Zig or zag. Fish one side of a bush or the other. Whichever side you choose, your fishing buddy, Justin Martin, will fish the other.
Morris zigged. He should have zagged. On the “zag” side of the bush, Martin flipped a black/blue Yum Dinger and was rewarded with a strike from a 12.02-pound Bussey Brake bass.
“When I caught my fish, he said to his son, ‘Evan, we went to the wrong side of that bush,’” Martin said.
The huge bass, 24 ⅜ inches long and 21 ⅛ inches in girth, was the third monster largemouth caught at 2,200-acre Bussey Brake this month, including Todd Herrington’s 13.58-pound lake record caught on Valentine’s Day.
Martin, from Monroe, only decided to go fishing after recovering from an illness the week before.
“I had to go to Alabama for work last week, and I caught something, some crud,” he said. “When I got feeling better, I asked my 11-year-old son, Brady, if he wanted to go fishing Sunday, and I gave him the option: Caney (Lake) or Bussey (Brake). He picked Bussey.
“We left the house at about 8, and when we got there, the wind was blowing from the south/southeast. We took off to the southwest, to sort of avoid the wind. My first cast, I caught a pound-and-a-half bass. I told my son, ‘This ain’t good. It’s bad luck to catch a fish on your first cast.’”
On the move
Oh, how wrong Martin was. After fishing an hour in 52-degree water, he called a fishing buddy, who said he was fishing to the north, found out the water temperature up there was 54, so he and Brady took off. They stopped at a place where Martin had some success in 2022.
“On about the fourth or fifth cast, I felt it get tight and set the hook,” he said. “It was a 9-pounder. My son netted him.”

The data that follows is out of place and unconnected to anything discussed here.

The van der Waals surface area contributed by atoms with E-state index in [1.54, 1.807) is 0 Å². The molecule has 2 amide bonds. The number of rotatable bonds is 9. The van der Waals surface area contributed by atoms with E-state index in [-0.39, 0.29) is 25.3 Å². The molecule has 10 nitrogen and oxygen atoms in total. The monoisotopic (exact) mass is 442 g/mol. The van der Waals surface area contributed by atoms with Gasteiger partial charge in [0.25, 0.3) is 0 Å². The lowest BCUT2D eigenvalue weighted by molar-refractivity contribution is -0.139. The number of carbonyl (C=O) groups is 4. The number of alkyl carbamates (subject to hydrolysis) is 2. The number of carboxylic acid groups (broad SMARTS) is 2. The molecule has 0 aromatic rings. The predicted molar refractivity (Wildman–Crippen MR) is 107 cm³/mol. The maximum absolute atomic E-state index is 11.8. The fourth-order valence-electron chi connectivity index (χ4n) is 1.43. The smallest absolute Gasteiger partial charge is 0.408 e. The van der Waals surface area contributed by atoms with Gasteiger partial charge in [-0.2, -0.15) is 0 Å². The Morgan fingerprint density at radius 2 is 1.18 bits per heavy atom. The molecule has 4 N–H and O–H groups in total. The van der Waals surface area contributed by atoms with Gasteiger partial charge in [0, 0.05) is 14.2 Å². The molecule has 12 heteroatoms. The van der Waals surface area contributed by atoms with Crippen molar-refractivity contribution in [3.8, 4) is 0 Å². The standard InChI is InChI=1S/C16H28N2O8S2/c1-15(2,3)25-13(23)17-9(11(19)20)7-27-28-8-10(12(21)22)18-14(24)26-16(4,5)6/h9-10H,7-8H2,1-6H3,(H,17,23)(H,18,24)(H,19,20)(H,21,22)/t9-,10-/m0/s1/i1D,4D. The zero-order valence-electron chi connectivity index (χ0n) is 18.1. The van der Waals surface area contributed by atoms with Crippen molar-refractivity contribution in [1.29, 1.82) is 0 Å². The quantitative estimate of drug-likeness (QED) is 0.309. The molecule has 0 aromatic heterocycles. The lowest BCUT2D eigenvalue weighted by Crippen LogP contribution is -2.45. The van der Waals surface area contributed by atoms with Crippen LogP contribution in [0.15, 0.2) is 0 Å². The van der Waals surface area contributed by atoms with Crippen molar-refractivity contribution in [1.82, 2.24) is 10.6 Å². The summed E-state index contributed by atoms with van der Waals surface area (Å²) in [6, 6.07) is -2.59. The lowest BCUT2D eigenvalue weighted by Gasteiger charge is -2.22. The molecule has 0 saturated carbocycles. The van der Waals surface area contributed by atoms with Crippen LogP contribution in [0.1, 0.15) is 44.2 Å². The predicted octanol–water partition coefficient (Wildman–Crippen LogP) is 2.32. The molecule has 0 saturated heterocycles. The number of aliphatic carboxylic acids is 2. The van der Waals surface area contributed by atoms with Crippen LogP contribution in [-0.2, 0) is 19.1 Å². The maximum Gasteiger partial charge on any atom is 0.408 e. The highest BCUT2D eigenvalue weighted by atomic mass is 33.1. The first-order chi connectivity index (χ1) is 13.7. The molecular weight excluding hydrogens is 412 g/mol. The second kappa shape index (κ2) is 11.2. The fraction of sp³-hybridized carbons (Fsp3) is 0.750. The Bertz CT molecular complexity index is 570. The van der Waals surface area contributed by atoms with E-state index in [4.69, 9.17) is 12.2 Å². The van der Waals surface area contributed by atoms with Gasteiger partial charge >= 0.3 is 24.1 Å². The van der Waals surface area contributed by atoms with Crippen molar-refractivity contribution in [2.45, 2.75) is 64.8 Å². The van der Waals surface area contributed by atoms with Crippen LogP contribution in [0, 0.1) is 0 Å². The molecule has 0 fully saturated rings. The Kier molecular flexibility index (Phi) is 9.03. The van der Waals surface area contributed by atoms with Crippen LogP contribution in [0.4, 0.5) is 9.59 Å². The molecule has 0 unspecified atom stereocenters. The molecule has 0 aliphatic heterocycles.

That fish hit a black/blue Mizmo tube – the same lure and color that fooled Herrington’s lake-record fish.
With the wind picking up and 11 a.m. approaching, Martin made another move.
“I went to a place where I was working in and out of a flat and into the channel with a little deeper water,” he said. “I was coming up this little trail, and I saw my brother and nephew. Then, when I got to the back of the trail, I saw another buddy (Morris) coming. We were talking, and I went to the left of this one bush, and he went to the right. We were just talking, and I threw on my side and said ‘There’s one’ and set the hook.
“I didn’t think it was that big, but when she came to the top, my buddy said, ‘Oh my God, Justin.’ My son missed her with the net the first time, but the second time, he scooped her up. When I looked over the side of the boat and saw her, I said, ‘There’s a double-digit fish.’”
New personal best
Martin pulled out a set of portable scales to weigh the fish. The digital readout bounced back and forth between 11.15 and 12-0, and he headed to the lake office to weigh her on certified scales. He arrived, called a phone number, received a code to the door’s lock, entered and weighed the fish at 12.02 pounds and released her back into the lake.
Martin, whose previous personal-best bass was a 9.35-pound fish from Arkansas’ Lake Monticello in 2017, said, “There’s something about Bussey fish; that Yum Dinger is one of our go-to baits, in black/blue or watermelon red. There’s something about those Florida-strain bass; they like that black/blue.”
The big fish was caught in 6 to 7 feet of water. Both Martin’s 12-pounder and his 9-pounder had bloody tails, indicating that the spawn isn’t far away.
“When we left, the water temperature was about 60 degrees,” he said. “With that warm weather, they’re up, ready to push up on the flat.”
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